Paralegals are the right hand of the attorney and perform a variety of functions in order to assist with clients and litigation. Paralegals conduct research and manage the flow of documentation and paperwork that is necessary with any case. They work with clients, prepare legal documents, assist with research, and maintain order and organization for the attorney. Because they do not sit for the bar exam, they are not able to provide clients with legal advice and they often do not need to attend court proceedings.
Paralegal Career Facts
- Most paralegals have earned a bachelor's degree; however, a large percentage have a bachelor's degree in a completely different subject, then later supplemented it with an associates degree or paralegal certificate. Approximately 30% of paralegals have associates degrees.
- 70% of paralegals work for law firms and the other 30% work in government offices and corporate legal departments.
- Paralegal's make an average of $46,980 - 60,620 in the United States.
- Paralegal's who specialize in patents and intellectual property law tend to have higher salaries.
- Paralegal jobs are expected to grow by 28% through 2018, according to the Bureau of Labor Statistics.
Q&A For Paralegal Careers
Is a Paralegal Career Right For Me?
Those who pursue a career as a paralegal generally have strong writing, reading, and communication skills due to the large volume of researching, paperwork, and communication with clients. In the modern legal environment, computer skills are also a must as forms, procedures, and processes become increasingly Internet based. Below, you can learn about the basic duties of a paralegal and get to know what a typical day on the job would be like.
Should I become a general paralegal or specialize?
Many paralegals begin as general paralegals and then become specialized through on the job training at the law firm they are employed with or through taking supplemental courses and training on specific topics such as real estate law or patent law. If you know that there is a specific type of law firm that you want to work for, you may want to contact those potential employers and inquire about educational requirements for specific niches. For example, patent and copyright law can be complicated and requires a special set of knowledge that would require that you supplement your traditional paralegal training with courses in patent laws. Pursuing a particular paralegal specialization is not a requirement for securing employment as a paralegal in today's job market, but in some cases, it can give your resume a boost.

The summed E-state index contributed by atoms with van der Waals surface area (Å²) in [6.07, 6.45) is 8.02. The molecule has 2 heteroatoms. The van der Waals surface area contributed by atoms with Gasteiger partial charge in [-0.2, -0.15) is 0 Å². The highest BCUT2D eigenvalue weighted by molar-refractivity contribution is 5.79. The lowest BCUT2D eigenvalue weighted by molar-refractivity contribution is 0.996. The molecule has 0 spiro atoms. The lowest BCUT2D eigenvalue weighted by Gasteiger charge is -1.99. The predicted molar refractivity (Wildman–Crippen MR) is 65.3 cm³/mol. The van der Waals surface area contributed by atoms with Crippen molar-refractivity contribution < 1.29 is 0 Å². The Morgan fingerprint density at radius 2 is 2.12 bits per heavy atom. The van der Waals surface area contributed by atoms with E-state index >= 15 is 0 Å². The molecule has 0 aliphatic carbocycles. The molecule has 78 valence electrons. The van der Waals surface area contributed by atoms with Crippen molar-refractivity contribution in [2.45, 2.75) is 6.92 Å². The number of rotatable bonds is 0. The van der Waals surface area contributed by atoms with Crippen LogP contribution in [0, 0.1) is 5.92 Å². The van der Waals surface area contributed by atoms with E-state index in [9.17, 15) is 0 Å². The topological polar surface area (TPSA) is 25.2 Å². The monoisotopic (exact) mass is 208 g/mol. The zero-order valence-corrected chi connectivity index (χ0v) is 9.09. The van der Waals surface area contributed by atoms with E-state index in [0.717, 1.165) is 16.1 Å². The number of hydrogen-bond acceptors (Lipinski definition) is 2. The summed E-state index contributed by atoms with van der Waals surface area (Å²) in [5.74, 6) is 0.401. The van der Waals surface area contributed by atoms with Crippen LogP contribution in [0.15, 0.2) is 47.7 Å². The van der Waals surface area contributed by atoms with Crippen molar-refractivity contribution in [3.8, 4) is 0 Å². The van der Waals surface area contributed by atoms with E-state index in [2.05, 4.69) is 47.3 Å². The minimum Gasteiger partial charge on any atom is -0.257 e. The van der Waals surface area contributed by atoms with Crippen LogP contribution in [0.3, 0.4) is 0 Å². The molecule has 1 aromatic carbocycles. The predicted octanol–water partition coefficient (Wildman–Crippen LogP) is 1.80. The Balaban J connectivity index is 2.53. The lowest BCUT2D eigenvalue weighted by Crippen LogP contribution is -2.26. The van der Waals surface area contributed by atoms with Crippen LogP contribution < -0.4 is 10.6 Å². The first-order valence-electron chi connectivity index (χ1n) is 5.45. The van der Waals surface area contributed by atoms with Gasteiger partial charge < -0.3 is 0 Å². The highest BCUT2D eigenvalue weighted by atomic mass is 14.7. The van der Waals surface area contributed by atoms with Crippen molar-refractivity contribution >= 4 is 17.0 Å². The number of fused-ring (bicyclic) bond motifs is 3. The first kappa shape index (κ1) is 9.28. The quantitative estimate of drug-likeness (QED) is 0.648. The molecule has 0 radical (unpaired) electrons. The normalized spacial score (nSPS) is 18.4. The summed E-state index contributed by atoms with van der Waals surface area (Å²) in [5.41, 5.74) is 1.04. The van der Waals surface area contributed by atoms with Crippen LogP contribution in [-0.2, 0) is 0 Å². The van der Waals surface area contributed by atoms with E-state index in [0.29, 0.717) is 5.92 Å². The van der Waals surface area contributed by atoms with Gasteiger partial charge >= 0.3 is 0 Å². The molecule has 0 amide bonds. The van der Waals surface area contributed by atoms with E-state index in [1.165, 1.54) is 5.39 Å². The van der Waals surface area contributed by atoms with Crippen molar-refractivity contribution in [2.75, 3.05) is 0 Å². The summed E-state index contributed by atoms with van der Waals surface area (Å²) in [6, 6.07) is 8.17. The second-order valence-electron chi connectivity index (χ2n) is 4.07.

What is the Demand for Paralegals in Today's Job Market?
Job growth for paralegals is expected at rates of 28% through 2018, according to the US Bureau of Labor Statistics, which means demand is sure to remain high. This is considered a growth rate that is significantly higher than the national average. Attorneys are increasingly relying on the help and expertise of paralegals and legal assistants to assist with what can be an overwhelming number tasks.
What type of degree do I need to become a paralegal?
Most paralegals in the current workforce have earned a bachelors's degree; however, there is still a large number who have an associates degree. Check with job postings and employers in your area and read the paralegal degree requirements to determine the educational program that will give you the best chance at being hired right out of school. If you already have a degree in another subject, you can obtain a paralegal certificate, which has become a very popular option.